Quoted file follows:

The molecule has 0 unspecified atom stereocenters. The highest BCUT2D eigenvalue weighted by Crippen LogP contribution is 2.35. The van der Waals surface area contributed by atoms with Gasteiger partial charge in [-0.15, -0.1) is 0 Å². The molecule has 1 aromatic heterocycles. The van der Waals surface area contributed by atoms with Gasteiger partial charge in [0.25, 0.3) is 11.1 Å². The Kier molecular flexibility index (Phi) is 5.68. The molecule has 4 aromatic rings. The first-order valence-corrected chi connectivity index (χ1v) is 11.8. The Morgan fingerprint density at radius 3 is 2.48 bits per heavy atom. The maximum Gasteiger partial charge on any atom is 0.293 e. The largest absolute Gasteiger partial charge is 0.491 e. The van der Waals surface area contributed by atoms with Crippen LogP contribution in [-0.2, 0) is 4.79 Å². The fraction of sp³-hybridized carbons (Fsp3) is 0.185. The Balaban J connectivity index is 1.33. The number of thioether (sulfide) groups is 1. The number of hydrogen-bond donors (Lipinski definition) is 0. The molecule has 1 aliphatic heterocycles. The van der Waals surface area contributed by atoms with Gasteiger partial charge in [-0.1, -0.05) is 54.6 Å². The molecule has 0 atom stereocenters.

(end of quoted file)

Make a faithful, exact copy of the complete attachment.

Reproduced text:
The molecule has 0 unspecified atom stereocenters. The highest BCUT2D eigenvalue weighted by Crippen LogP contribution is 2.35. The van der Waals surface area contributed by atoms with Gasteiger partial charge in [-0.15, -0.1) is 0 Å². The molecule has 1 aromatic heterocycles. The van der Waals surface area contributed by atoms with Gasteiger partial charge in [0.25, 0.3) is 11.1 Å². The Kier molecular flexibility index (Phi) is 5.68. The molecule has 4 aromatic rings. The first-order valence-corrected chi connectivity index (χ1v) is 11.8. The Morgan fingerprint density at radius 3 is 2.48 bits per heavy atom. The maximum Gasteiger partial charge on any atom is 0.293 e. The largest absolute Gasteiger partial charge is 0.491 e. The van der Waals surface area contributed by atoms with Crippen LogP contribution in [-0.2, 0) is 4.79 Å². The fraction of sp³-hybridized carbons (Fsp3) is 0.185. The Balaban J connectivity index is 1.33. The number of thioether (sulfide) groups is 1. The number of hydrogen-bond donors (Lipinski definition) is 0. The molecule has 1 aliphatic heterocycles. The van der Waals surface area contributed by atoms with Gasteiger partial charge in [-0.1, -0.05) is 54.6 Å². The molecule has 0 atom stereocenters.